BAL HARBOUR, Fla. -- Ending three months of dark recriminations on both sides, the White House and organized labor have joined hands once again in this sun-drenched resort.
The Clinton administration and the Democratic Party dispatched a legion of officials and functionaries -- led by Vice President Al Gore -- to make the case before the winter meeting of the AFL-CIO executive council that, as Mr. Gore put it, "Our agreements far outnumber our disagreements."
Big Labor responded by agreeing essentially to put behind it the resentments over the North American Free Trade Agreement and to end the de facto moratorium on money for the Democratic National Committee (DNC) and the auxiliary organizations supporting Senate and House candidates in the November election.
AFL-CIO President Lane Kirkland seized on health care reform as the coalescing issue. At a news conference, he said, "We intend to campaign as hard as we can for as long as it takes" to win enactment of President Clinton's plan to provide universal and BTC comprehensive health coverage.
As a practical matter, the labor federation plans to put several million dollars into advertising supporting the Clinton concept and to turn up the heat on members of Congress, just as it did last fall, unsuccessfully, on the NAFTA issue.
With most business organizations putting themselves on record against the Clinton plan, the unions can be a significant ally for the White House.
The question of union financial support for the Democrats was somewhat muddied by Mr. Kirkland's legalistic insistence that there never has been a moratorium on support because there never was formal action taken by the council to suspend support.
It was also true, as the AFL-CIO leader contended, that affiliated unions were always free to support Democrats who voted "wrong" on NAFTA and will continue to enjoy that freedom.
Many unions opposed the free-trade agreement with Mexico and Canada out of fear that NAFTA would mean a loss of American jobs.
But, formally or not, the flow of money to the Democrats had been effectively cut off since NAFTA passed in November.
Mr. Kirkland and his advisers have been meeting privately here with David Wilhelm, the Democratic National Committee chairman, and other party officials to try to restore the close relationship labor has enjoyed with the party. "Our relationship with the DNC will operate as it has in the past," Mr. Kirkland said.
The union backing is an important ingredient for Democratic success in the major industrial states.
Although the federation itself can contribute only a modest $15,000 directly to a party entity, it can give much larger amounts in so-called "soft money" not subject to the same federal ceilings.
And the political action committees of union affiliates at all levels are a major source of money -- more than $40 million was channeled to Democrats running for the House and Senate two years ago.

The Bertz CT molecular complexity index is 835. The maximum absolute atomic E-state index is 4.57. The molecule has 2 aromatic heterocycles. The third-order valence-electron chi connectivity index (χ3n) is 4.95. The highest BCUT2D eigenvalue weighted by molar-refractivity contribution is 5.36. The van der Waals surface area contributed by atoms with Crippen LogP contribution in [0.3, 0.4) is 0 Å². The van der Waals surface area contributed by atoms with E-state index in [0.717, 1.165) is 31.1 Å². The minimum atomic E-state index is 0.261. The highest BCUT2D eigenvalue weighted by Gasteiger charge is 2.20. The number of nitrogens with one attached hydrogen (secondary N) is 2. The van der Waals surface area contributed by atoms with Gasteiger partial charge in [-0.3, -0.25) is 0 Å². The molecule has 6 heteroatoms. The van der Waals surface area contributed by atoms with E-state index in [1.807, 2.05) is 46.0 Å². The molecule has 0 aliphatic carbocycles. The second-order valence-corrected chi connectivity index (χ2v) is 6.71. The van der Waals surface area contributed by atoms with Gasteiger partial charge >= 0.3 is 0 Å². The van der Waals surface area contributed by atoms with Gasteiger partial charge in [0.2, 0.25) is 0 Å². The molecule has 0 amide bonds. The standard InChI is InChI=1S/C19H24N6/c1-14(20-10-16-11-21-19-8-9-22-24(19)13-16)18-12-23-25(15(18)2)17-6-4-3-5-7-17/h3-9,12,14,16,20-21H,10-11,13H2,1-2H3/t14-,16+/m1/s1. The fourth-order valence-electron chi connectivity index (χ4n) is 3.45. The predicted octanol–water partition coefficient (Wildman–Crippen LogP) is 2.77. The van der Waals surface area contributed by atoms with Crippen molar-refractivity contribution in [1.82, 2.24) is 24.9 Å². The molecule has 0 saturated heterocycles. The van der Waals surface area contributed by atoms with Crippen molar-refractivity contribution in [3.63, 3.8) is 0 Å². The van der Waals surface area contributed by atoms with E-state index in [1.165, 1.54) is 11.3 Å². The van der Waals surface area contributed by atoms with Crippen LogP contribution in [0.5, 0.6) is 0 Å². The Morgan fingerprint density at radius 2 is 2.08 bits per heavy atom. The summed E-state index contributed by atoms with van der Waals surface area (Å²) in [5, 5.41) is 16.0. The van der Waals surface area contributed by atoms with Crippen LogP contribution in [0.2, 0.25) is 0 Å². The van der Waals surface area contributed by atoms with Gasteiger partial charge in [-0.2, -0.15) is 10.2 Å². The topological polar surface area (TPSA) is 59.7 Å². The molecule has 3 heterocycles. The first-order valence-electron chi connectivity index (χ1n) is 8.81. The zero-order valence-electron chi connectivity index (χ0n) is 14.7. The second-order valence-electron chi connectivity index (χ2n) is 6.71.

Some of the 102 House Democrats who voted for NAFTA still may face retribution if particular unions that have supported them in the past withhold money this time around.
But Mr. Kirkland said all Democratic presidents in his time -- from Harry S. Truman through John F. Kennedy, Lyndon B. Johnson and Jimmy Carter -- had at one time or another taken actions that angered labor without destroying the relationship.
"The general record of this administration is a good one," he said. "The thrust of their objectives is the same as ours."
The AFL-CIO president compared the potential enactment of health care reform with the critical decisions in the 1930s that led to such reforms as the minimum wage and Social Security.
He acknowledged that the union leaders might prefer a single-payer government-run program but recognize that "our only real hope" is the Clinton proposal because it meets labor criteria by providing universal and comprehensive health coverage.
Mr. Kirkland and Mr. Gore seemed to be reading from the same page after a day in which a parade of Democratic leaders -- Senate Majority Leader George S. Mitchell, House Speaker Thomas S. Foley and House Majority Leader Richard A. Gephardt among them -- met in a closed session with the 38-member council.
In each case, the message was essentially the same -- that it was time for union leaders to recognize that, as Mr. Mitchell said, "the self-interest of their members" argued for maintaining Democratic control of Congress.
The unions, the Democrats noted, have an interest in a long list of issues -- including labor-law reform, trade policy, changes in the Occupational Safety and Health Act and striker replacement -- on which they will want the support of even those Democrats who broke with them on NAFTA.